Training a team? Speak to us on 01943 885085
Last updated: 02.08.17

Symptoms and signs of food allergies

Those working with or serving food to members of the public must be aware of the different types of food allergies and how to recognise them.

Across the UK, there are thousands of people that suffer from allergies. Whether it be an intolerance to a specific food they’ve lived with since they were born, or a reaction that has developed over time, food allergies are serious.

In some cases, food allergies can trigger a reaction that can be life-threatening. This is why it is crucial for those working with or serving food to members of the public to be aware of the various types of food allergies and how to recognise them. Here we take a look at some of the symptoms and signs of a food allergy.


The severity of a food allergy varies from person to person, and while in some cases an allergy could be highly dangerous, in others it could be considered as more of an uncomfortable inconvenience.

Most of the time, food allergy symptoms develop within a few minutes to two hours of consuming the food. Symptoms can include:

  • Fainting, dizziness or feeling light-headed
  • Tingling or itching in the mount
  • Itching or eczema
  • Swelling of the lips, face, tongue and throat
  • Difficulty breathing, nasal congestion or wheezing
  • Vomiting, nausea, diarrhea or abdominal pain
  • Anaphylaxis is when a certain type of food triggers a reaction that is severe. Here symptoms must be treated immediately or the person suffering could be at risk of a coma or death. Anaphylaxis can include constriction and tightening of airways, a rapid pulse rate, a swollen throat making it difficult to breathe, and shock with a severe drop in blood pressure.

    You should only be concerned about having a food allergy if you experience these symptoms shortly after eating. However, it is recommended that you visit your local GP if you develop any signs or symptoms of anaphylaxis.


    When working with food, it is important to be aware of cross-contact between different types of food, causing their proteins to mix. When this happens food contains amounts of other foods that cannot be seen but can still cause an allergic reaction among some people.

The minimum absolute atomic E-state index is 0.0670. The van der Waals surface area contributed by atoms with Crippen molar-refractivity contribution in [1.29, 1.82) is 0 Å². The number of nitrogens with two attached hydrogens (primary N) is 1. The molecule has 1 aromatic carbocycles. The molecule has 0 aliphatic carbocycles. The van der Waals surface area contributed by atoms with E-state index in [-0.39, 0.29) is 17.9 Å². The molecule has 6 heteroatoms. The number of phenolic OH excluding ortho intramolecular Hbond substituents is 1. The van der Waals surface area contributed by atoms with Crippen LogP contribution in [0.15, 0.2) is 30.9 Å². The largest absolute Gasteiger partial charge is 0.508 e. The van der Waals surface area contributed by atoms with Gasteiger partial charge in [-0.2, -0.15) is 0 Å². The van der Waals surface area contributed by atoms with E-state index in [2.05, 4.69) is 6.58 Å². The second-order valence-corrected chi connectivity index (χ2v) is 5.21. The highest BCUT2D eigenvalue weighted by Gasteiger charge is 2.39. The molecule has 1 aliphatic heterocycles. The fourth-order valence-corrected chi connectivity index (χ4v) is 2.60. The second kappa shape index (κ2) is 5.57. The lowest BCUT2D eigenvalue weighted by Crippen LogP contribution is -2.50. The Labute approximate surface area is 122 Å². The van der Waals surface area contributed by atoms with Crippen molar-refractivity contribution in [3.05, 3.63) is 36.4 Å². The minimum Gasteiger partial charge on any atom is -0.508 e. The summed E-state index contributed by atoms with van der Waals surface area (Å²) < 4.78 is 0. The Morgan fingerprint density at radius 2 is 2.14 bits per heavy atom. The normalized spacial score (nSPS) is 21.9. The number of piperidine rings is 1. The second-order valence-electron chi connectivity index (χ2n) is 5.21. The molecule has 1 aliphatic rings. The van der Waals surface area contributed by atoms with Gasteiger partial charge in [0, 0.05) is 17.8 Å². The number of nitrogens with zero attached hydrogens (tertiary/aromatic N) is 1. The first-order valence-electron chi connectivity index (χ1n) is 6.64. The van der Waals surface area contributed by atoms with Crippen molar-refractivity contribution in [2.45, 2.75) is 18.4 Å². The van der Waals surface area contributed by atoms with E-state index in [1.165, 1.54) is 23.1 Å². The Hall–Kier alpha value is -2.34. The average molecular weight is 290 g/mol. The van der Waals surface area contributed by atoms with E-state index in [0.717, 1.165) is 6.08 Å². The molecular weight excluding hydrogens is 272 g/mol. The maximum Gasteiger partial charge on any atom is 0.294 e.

Typically, in a food kitchen, food can become cross-contaminated. In order to prevent this, those working with food must be trained so that they know how to prepare an allergen-free meal.

    According to Fare (Food Allergy Research & Education), cross-contamination is often a factor and cause in foodborne illnesses. For example, microorganisms like bacteria and viruses from different sources can contaminate foods during the preparation and storage stage.

    However, the chances of a foodborne illness developing can be reduced or eliminated by properly cooking the food.

    Cross-contamination can also be reduced by washing all surfaces with soap and water. To be extra careful, food employers should consider purchasing cutting boards, plates and other kitchen utensils that are used only for allergy-free foods in a designated area.

    Awareness training

    Throughout the UK, the Food Standards Agency (FSA) and Department for Environment, Food & Rural Affairs (Defra) have started to introduce new allergen labelling laws, while enforcing non-compliance through local council Environmental Health Officers.

    These means that all catering businesses and food service organisations will be required to provide allergy information on all unpackaged and pre-packed foods.

    Virtual College can provide food businesses and organisations with Food Allergy awareness training that will help learners identify the fourteen particular food allergens that by law, must be recognised.

    Related resources